About SB1062. Have you read the bill? If not, no worries. It's not as long as the ObamaCare bill! We have republished the whole thing below.
But, first some of the back story.
What: SB1062 is a rewrite of the 1999 Arizona law called the Religious Freedom Restoration Act (RFRA). It essentially does 2 things:
1. It broadens the definition of who can claim religious freedom protections.
2. It makes it more difficult to claim religious freedom protections in order to refuse services. (This aspect is not very widely explained. See Sec. 2D - E in the law below.)
Did you know:
SB1062 does not refer to the gay lifestyle, homosexuals, lesbians or any other related terms.
Why: SB1062 was enacted in order to prevent people from being forced to participate in certain activities that might go against their religious beliefs. There have been some recent examples of this in other states.
- Colorado: A baker was asked to bake a wedding cake for a same-sex wedding. In Colorado, it's worth noting, same-sex weddings are illegal. When he declined, he was ordered by a judge to bake cakes for same-sex marriages, and if he doesn't, he could go to jail. Read: Baker Faces Prison for Refusing to Bake Same-Sex Wedding Cake
- Oregon: This is another baker who didn't choose to bake a cake for a lesbian couple. They were willing to sell them baked goods, but they didn't want to participate in the wedding, ie: by making their wedding cake. The owner of this bakery is facing fines of an unknown amount. See: Oregon Bakery Found to Have Unlawfully Discriminated Against Same-Sex Couple
- New Mexico: A photographer was asked to photograph a gay marriage ceremony. New Mexico has not legalized same-sex marriage statewide. When she declined, the case was taken to court. On August 22, 2013, the New Mexico Supreme Court ruled against the photographer. As noted in the Forbes article, Entrepreneurship Threatened By Ruling In New Mexico Gay Marriage Case, "According to a recent Rasmussen poll, 85% of Americans believe Elaine had the right to refuse service to the gay couple. I suspect the percentage would be even higher if respondents had been asked not if a Christian woman could refuse to photograph a gay marriage ceremony, but if a business owned by an African-American woman must provide services to the KKK." The photographer has been fined $6,637.94. This decision is being appealed to the United States Supreme Court.
- NM Supreme Court Justice Richard Bosson's concurring opinion states, "...now are compelled by law to compromise the very religious beliefs that inspire their lives. Though the rule of law requires it, the result is sobering... The Huguenins are free to think, to say, to believe, as they wish; they may pray to the God of their choice and follow those commandments in their personal lives wherever they lead. The Constitution protects the Huguenins in that respect and much more. But there is a price, one that we all have to pay somewhere in our civic life... In short, I would say to the Huguenins, with the utmost respect: it is the price of citizenship."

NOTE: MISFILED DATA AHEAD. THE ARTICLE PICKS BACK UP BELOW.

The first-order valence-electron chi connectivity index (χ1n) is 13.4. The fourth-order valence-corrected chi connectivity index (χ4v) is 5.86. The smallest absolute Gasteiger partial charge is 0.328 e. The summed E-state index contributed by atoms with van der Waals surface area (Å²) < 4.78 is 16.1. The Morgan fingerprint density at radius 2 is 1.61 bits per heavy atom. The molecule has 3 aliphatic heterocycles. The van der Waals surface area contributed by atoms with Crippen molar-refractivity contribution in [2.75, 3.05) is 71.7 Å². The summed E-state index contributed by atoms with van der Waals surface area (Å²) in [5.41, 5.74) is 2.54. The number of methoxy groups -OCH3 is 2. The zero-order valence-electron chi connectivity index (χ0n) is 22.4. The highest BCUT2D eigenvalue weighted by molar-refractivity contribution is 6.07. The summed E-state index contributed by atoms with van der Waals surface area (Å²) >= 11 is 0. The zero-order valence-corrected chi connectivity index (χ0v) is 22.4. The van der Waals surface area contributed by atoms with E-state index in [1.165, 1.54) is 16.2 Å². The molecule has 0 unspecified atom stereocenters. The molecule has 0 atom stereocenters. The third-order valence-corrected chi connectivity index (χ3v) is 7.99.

Center for Arizona Policy (CAP) President Cathy Herrod writes, "Simply put, the fear-mongering from opponents is unrelated to the language of the bill, and proves that hostility towards people of faith is very real."
CAP maintains that, "Arizona needs SB 1062 to protect the religious freedom rights of every citizen... People don't forfeit their religious freedom rights simply because they go to work or start a business."
Here is a link to the CAP Fact Sheet.
Opposition to the Bill
Those that are opposed to the bill claim it will allow businesses to refuse to serve gays or other people that violate their religious beliefs. The catchphrase being used is that SB 1062 would "legalize discrimination" against gays.
Fearing a boycott, several business organizations are urging the Governor to veto the bill, according to the Phoenix Business Journal article, "Arizona business leaders plead for veto of SB 1062."
As a matter of fact, three Senators who voted for the bill, one of which was a co-sponsor of the bill, are now asking the Governor to veto it. On Monday, the three sent a letter to the Governor explaining their position. See: Senators Pierce, Driggs and Worsley Urge Governor to Veto SB1062.
If there were a "do-over" in this case, and these three senators reversed their vote, the law would not pass today.
Senator Steve Pierce explains pragmatically, "I try to evaluate any bill and what its effect will be first on my constituents, then our state and our future economy. I make decisions trying to get it right with one vote. I don't always get it right but when I don't, I know how to make it right. This is one of those times. Originally, I had questions on this bill. My first impression was obviously correct!
To make this right, I strongly urge the Governor to Veto SB1062. It is the best outcome for the citizens of Arizona."
Read the Bill: SB1062
The text of the entire bill is below. If you want to read it's original form, just read the black and red text.
Original bill: Black text